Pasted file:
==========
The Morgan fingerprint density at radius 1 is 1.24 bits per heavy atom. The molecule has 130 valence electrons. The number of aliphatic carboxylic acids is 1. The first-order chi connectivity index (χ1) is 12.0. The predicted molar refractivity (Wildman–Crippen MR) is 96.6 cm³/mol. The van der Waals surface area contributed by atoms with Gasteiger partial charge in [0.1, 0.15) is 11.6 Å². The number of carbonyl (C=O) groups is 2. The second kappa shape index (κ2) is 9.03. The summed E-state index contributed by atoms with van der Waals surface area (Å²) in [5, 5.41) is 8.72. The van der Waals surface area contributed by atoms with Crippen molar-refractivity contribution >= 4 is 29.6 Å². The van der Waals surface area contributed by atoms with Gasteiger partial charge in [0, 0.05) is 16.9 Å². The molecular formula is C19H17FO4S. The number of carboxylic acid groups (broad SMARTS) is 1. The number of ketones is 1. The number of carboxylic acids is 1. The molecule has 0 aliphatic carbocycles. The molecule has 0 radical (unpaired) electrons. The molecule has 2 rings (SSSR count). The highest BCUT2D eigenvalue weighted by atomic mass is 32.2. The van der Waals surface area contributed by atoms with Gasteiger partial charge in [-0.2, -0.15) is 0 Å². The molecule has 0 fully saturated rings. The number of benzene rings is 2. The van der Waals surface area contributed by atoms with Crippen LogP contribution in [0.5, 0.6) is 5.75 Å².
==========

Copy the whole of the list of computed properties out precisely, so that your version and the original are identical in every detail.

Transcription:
The Morgan fingerprint density at radius 1 is 1.24 bits per heavy atom. The molecule has 130 valence electrons. The number of aliphatic carboxylic acids is 1. The first-order chi connectivity index (χ1) is 12.0. The predicted molar refractivity (Wildman–Crippen MR) is 96.6 cm³/mol. The van der Waals surface area contributed by atoms with Gasteiger partial charge in [0.1, 0.15) is 11.6 Å². The number of carbonyl (C=O) groups is 2. The second kappa shape index (κ2) is 9.03. The summed E-state index contributed by atoms with van der Waals surface area (Å²) in [5, 5.41) is 8.72. The van der Waals surface area contributed by atoms with Crippen molar-refractivity contribution >= 4 is 29.6 Å². The van der Waals surface area contributed by atoms with Gasteiger partial charge in [0, 0.05) is 16.9 Å². The molecular formula is C19H17FO4S. The number of carboxylic acid groups (broad SMARTS) is 1. The number of ketones is 1. The number of carboxylic acids is 1. The molecule has 0 aliphatic carbocycles. The molecule has 0 radical (unpaired) electrons. The molecule has 2 rings (SSSR count). The highest BCUT2D eigenvalue weighted by atomic mass is 32.2. The van der Waals surface area contributed by atoms with Gasteiger partial charge in [-0.2, -0.15) is 0 Å². The molecule has 0 fully saturated rings. The number of benzene rings is 2. The van der Waals surface area contributed by atoms with Crippen LogP contribution in [0.5, 0.6) is 5.75 Å².